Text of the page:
For Reproductive Rights, “As Ohio Goes, So Goes The Nation”
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Since the election of Gov. John Kasich, Ohio has passed a series of particularly restrictive anti-choice laws. Against this backdrop, the Republican National Convention, held in Cleveland, OH, featured a party platform noted for its unprecedented condemnation of reproductive rights.
In response, Fusion’s Katie McDonough released a video not only explaining Ohio’s history with anti-choice laws, but also demonstrating how the Republican party platform would make these medically unnecessary restrictions the norm across the country. She noted, “With all eyes on the Republican National Convention, abortion opponents are taking their fight to Cleveland.” But according to the women McDonough interviewed, the fight for access to reproductive rights has been underway in Ohio for years.
As Nancy Starner, the director of development and communication for one of Ohio’s remaining abortion clinics, explained, “Texas gets a lot of the media attention. Meanwhile, Ohio has had the second greatest number of abortion clinics close.”
Many of these closures can be traced to the election of Gov. Kasich. According to McDonough, since he became governor in 2011, Kasich “has signed more than 17 laws to limit abortion access.”
In a June 2015 article, Rewire’s Nina Liss-Schultz wrote, “Ohio had 14 abortion clinics in 2013, two years into Kasich's first term. But that summer … Kasich signed a two-year budget bill that included, among other anti-choice measures, stringent new licensing regulations for abortion clinics in the state.” She concluded that since then, over half of Ohio’s clinics had been forced to close.
Undeterred, in February 2016, Kasich signed a bill defunding Planned Parenthood. The bill not only stripped Planned Parenthood of state funding, but it also threatened the funding for any group contracting with, or referring patients to an abortion provider. This means the bill could impact funding for other state health care programs where Planned Parenthood affiliates currently provide the services, even if the referrals are for non-abortion services. Planned Parenthood has since filed a lawsuit against the state.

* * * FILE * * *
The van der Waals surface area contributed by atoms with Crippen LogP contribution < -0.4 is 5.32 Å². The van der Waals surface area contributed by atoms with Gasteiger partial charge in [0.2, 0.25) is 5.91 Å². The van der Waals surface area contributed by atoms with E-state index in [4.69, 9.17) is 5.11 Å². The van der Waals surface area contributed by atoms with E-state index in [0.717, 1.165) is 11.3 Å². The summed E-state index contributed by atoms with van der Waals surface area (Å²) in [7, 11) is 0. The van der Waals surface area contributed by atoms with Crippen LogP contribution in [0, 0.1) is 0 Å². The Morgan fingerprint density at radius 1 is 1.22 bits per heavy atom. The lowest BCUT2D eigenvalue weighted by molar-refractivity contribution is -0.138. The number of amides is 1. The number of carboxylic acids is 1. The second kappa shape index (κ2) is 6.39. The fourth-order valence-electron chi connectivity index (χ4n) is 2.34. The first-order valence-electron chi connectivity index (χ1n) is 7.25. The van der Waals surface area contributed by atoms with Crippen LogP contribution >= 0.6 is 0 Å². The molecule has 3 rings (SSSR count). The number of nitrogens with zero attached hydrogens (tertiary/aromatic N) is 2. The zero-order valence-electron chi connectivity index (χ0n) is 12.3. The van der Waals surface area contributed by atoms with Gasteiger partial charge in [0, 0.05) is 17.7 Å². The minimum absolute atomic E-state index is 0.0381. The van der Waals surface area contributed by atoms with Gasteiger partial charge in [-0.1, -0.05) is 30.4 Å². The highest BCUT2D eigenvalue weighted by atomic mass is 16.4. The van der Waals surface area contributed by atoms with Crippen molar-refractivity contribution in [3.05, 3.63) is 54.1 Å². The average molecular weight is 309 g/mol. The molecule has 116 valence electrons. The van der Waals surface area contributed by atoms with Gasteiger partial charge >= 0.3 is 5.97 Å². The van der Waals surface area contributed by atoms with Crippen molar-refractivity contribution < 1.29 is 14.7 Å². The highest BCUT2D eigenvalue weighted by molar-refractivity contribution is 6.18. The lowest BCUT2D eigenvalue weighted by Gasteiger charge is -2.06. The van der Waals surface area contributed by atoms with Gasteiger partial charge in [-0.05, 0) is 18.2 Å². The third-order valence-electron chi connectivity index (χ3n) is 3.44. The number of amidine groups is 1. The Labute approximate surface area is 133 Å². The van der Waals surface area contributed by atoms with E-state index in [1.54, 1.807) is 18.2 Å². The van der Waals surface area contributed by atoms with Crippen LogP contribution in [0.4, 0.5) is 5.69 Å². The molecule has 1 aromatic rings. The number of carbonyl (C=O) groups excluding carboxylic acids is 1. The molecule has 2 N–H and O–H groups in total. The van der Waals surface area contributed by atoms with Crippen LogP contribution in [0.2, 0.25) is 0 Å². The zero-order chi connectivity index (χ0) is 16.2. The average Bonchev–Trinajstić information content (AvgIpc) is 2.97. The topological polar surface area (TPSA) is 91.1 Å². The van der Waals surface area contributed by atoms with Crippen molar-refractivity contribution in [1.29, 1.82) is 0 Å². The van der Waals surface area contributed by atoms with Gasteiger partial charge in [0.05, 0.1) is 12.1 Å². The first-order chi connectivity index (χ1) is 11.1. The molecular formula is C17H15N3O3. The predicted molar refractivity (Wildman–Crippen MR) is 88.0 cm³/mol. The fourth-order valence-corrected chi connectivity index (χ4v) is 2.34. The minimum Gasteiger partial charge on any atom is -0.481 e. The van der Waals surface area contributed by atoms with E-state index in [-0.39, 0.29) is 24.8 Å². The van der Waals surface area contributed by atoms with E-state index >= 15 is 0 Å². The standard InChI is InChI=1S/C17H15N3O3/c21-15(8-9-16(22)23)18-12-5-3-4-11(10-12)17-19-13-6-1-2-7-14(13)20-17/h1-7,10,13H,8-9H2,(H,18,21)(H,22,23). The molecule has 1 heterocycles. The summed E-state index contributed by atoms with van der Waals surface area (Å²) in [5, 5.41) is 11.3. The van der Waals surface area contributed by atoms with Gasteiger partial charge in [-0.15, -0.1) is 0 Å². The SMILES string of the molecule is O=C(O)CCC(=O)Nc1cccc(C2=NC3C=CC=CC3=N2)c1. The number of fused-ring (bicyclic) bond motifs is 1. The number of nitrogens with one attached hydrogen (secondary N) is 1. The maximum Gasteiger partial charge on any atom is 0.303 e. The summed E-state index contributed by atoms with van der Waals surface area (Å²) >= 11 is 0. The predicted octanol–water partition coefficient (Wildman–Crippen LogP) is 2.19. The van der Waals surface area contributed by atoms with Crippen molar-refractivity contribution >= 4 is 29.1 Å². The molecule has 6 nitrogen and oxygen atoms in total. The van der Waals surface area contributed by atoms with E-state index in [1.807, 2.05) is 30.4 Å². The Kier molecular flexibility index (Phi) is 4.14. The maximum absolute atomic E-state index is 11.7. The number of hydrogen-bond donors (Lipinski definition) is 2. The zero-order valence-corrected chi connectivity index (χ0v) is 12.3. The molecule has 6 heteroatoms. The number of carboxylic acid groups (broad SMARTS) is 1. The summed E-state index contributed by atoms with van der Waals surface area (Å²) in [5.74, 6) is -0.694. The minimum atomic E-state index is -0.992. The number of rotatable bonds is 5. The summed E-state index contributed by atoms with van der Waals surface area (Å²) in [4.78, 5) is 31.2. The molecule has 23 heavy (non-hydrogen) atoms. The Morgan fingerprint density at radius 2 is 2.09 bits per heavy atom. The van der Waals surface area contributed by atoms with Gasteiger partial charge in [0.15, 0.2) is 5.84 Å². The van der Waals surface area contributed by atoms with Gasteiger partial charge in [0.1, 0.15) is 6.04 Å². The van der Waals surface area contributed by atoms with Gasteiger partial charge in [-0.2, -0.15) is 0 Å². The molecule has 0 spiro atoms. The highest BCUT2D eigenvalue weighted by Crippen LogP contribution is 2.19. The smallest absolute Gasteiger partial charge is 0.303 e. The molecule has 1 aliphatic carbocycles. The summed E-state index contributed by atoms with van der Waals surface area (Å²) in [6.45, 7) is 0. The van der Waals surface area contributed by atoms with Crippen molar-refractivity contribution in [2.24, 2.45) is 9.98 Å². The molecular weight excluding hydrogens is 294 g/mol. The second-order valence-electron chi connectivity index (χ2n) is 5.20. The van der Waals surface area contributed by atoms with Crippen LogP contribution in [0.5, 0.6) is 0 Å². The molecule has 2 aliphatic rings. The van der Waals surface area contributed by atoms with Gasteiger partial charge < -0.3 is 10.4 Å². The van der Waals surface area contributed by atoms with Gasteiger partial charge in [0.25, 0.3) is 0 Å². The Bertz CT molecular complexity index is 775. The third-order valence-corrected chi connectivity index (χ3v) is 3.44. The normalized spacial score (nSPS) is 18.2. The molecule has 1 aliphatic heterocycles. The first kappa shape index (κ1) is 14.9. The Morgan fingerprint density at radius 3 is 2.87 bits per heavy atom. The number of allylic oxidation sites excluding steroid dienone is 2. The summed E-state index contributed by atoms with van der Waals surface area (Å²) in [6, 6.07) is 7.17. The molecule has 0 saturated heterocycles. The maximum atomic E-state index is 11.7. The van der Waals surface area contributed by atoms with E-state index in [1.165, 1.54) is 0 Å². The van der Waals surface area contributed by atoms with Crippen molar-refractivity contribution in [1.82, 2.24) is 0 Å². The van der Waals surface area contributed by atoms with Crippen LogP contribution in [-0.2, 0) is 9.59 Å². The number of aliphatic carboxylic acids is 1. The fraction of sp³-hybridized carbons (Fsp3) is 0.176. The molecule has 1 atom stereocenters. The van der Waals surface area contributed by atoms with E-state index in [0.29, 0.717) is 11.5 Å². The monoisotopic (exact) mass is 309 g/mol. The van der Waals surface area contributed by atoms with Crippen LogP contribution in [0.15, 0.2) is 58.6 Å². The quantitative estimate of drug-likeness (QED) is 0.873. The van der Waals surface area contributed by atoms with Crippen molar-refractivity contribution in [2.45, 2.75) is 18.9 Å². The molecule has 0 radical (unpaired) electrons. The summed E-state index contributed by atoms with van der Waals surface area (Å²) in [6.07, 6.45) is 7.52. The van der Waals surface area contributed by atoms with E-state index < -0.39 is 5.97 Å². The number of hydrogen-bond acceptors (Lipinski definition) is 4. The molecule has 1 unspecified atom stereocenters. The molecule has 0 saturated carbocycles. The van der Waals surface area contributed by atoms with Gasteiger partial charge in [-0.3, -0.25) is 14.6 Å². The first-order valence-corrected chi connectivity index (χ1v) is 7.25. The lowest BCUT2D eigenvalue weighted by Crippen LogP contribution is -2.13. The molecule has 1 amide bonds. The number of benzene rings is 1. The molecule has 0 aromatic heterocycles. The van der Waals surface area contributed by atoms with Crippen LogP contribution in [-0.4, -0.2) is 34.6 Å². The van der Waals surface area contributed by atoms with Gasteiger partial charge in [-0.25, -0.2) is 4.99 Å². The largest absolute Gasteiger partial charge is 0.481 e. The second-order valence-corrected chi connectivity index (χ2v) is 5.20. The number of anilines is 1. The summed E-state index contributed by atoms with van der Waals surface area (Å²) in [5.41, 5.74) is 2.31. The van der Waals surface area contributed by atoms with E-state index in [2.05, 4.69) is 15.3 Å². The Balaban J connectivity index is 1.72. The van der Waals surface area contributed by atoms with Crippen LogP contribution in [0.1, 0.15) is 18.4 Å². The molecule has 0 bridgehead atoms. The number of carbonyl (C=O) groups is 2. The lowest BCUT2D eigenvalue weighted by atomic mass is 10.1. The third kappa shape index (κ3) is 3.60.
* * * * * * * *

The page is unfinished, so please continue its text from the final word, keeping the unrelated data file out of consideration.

According to McDonough, even when women are able to access the state’s remaining clinics, there are still a number of obstacles to obtaining an abortion, including “a mandatory counseling session followed by a 24 hour waiting period, mandatory ultrasounds” and more.
NARAL Pro-Choice Ohio executive director Kellie Copeland explained the danger these medically unnecessary restrictions impose. She said: “I was talking to an emergency room physician just a couple months ago, and he’d had a patient who came to his emergency room because she had taken rat poisoning to try to end her pregnancy. Because she couldn’t get past all of these medically unnecessary restrictions on abortion access. That’s not women’s health care.”
“As Ohio goes, so goes the nation,” Copeland warned.